Posts Tagged ‘Facebook’
As of late SG’s blog has become quite a rant rag, but there are certain stories that need highlighting, that need commenting on and dare I say it, they need fucking ridiculing. I just so happened came across a belter the other day: ‘Man demoted from managerial position following his opposition to gay marriage’. SG was intrigued by the hook line and read on…
I was one of the earliest adopters of Pinterest. I was sent an invite by a friend a number of months ago when they were rolling out the service via public beta. I remember I was genuinely excited about getting an invite because I love trying out new services that look to fill a void or niche market (Cool Story Bro…). Does Pinterest do that?
A number of stories in The Telegraph this morning support the title’s sentiment. Facebook is now worth £1 billion to the UK economy and YouTube now receives 60 hours of uploads per minute. So yes, social media is here to stay. So what does this mean to you, me and the companies that choose to operate within the social landscape?
To keep it short and simple (KISS): Behave yourself. Be aware. Be educated. Be safe(r).
The more reliant we become on the communicative prowess of social networks, we must comprehend the restrictions they behold offline. For instance, a true ‘Facebook friend’ will not be there to offer a shoulder to cry on when your boyfriend dumps you. A true ‘friend’ will be. When you need a lift to the airport because Southern Rail are so terribly shocking to get you there on time your true ‘friend’ will be there, whilst your Facebook friend is busy poking you. This is just one side of the spur-like social media sword.
The crux of fix I believe is to get a far tighter grasp on managing our identity online. Not identities, not our aliases. Not even our ‘online identity’ but our identity. As much as I hate the thought of it, a day will come when using an alias online will be as uncouth as pissing on your MD in front of a client. With SOPA (for now) going quiet, you can see what the authorities are looking to do so be careful now.
So if you want to maintain an all-free-all-open Facebook profile that is completely downloadable by a hacker in a world of increasing digital identity theft, you only have yourself to blame. Or if you are grilled in a future job interview over a rather seedy image of you and that girl you can’t remember from that trip to that island you can’t recall, you should have taken the 60 seconds it takes to secure your Facebook account. There are alternative solutions here of course but this isn’t the time or the place
Some things should never be done and some things should never be caught on camera. Sadly the growth of mobile phones and point-and-shoot camera’s have grown far quicker than our ability to compromise what is being uploaded online. People are being burnt. Businesses are being burnt. Don’t follow
I haven’t necessarily given any examples on how to be safer online and I haven’t once thought obliged to. I have found this post one of the easiest to write for a long time because it is something I feel so passionately about and a concern I see exampled several times a day (even by my friends!) If you don’t know how to secure your Facebook profile doesn’t this show a lack of communication on Facebook’s part? Oh the irony…
Happy and safe browsing people! x
I, like many millions around the world, am fearful of the proposed SOPA (Stop Online Piracy Act) and PIPA (Protect IP Act) laws being passed. In spite of my fear it appears many are oblivious to the destruction it poses to the Internet.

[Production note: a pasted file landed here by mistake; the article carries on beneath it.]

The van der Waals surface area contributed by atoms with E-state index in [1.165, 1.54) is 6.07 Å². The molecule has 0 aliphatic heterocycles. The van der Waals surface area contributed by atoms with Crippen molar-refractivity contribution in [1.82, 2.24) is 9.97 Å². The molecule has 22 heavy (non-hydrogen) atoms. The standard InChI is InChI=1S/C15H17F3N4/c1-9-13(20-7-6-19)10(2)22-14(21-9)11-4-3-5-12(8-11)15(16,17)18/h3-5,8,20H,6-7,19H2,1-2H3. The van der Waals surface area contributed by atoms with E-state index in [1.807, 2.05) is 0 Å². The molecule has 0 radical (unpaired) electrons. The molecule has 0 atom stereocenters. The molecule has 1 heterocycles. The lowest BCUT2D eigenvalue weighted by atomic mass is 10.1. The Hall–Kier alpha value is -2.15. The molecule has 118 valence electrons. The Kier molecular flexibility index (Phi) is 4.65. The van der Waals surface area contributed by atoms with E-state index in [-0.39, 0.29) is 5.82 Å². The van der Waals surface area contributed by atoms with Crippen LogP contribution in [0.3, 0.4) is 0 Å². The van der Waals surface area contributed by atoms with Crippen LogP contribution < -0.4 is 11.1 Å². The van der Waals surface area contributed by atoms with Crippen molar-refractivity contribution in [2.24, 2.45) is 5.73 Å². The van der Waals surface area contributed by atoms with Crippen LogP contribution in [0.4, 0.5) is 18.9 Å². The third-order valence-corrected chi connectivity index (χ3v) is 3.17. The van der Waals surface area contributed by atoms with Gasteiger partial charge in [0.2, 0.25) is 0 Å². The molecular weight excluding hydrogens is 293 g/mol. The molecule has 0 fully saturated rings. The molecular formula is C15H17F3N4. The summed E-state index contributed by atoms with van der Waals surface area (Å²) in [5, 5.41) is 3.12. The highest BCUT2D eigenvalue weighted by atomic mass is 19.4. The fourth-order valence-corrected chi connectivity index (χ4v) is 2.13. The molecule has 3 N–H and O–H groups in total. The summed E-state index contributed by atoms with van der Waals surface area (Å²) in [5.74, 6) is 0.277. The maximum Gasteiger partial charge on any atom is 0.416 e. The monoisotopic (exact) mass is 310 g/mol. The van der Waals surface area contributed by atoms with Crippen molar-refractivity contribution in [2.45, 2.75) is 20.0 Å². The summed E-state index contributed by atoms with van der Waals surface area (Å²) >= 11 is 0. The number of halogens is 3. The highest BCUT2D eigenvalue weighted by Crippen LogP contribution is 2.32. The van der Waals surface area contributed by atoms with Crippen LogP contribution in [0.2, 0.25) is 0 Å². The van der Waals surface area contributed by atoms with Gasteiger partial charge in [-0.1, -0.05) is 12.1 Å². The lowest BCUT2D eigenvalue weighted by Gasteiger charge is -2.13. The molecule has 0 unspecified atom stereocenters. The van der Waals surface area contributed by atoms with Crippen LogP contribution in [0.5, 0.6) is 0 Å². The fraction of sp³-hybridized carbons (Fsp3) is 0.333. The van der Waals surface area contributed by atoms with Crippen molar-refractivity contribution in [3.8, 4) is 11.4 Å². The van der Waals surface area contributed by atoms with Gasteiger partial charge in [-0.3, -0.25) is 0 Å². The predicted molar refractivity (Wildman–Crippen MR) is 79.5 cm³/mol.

Many businesses will claim to have a ‘social strategy’ of some sort. They might be tweeting, seeding the occasional Facebook Page update or writing the odd off-the-cuff blog post (*cough*) and this is about as far as their strategy goes.
What exactly is social media? If Facebook, Twitter, YouTube and the like? Or is it the way online media is propagated? A mixed of both as well as others I think most will agree. I have spoken before about how life has always been social. Business continues to become more so with the proliferation of services such as LinkedIn but at the end of the day, social media being new is a false claim.
Three days ago (Monday 7th November) Google announced the arrival of Google+ Pages for brands. After having a couple of days to play around with the platform. I’m both pleasantly surprised and bitterly disappointed with the features.
How often do you see ‘social media expert’ in peoples LinkedIn profiles and Twitter Bio’s? A term so loosely thrown around in the social sphere that it holds about as much weight as rocking horse droppings. Apparently close to 16,000 people claimed to experts of the social media variety in 2009 and that number has more than likely increased to six figures by now. As social media becomes ever more embedded into business as it is to drink coffee in the morning and groan about Outlook (simultaneously), the term ‘social media expert’ will start to lose its perceived value or more likely be rejected altogether. Until then, lets look at what we should do in the mean time.
Speaking at the MacTaggart Lecture at the Edinburgh International Television Festival, Google Chief Eric Schmidt has said education in Britain is holding back the country’s chances of success in the digital economy and I am finding it very difficult to disagree with him.
On Monday, social media sparked into life and proved its political might by the outrage that ensued following on from the NOTW phone hacking allegations. Now we know that plenty of social media storms come and go with very little impact to organisation/ individual. Dare I say it; that is the point. We can have a moan about the hot topic of the moment and once it gets cold and boring, we move on to the next thing.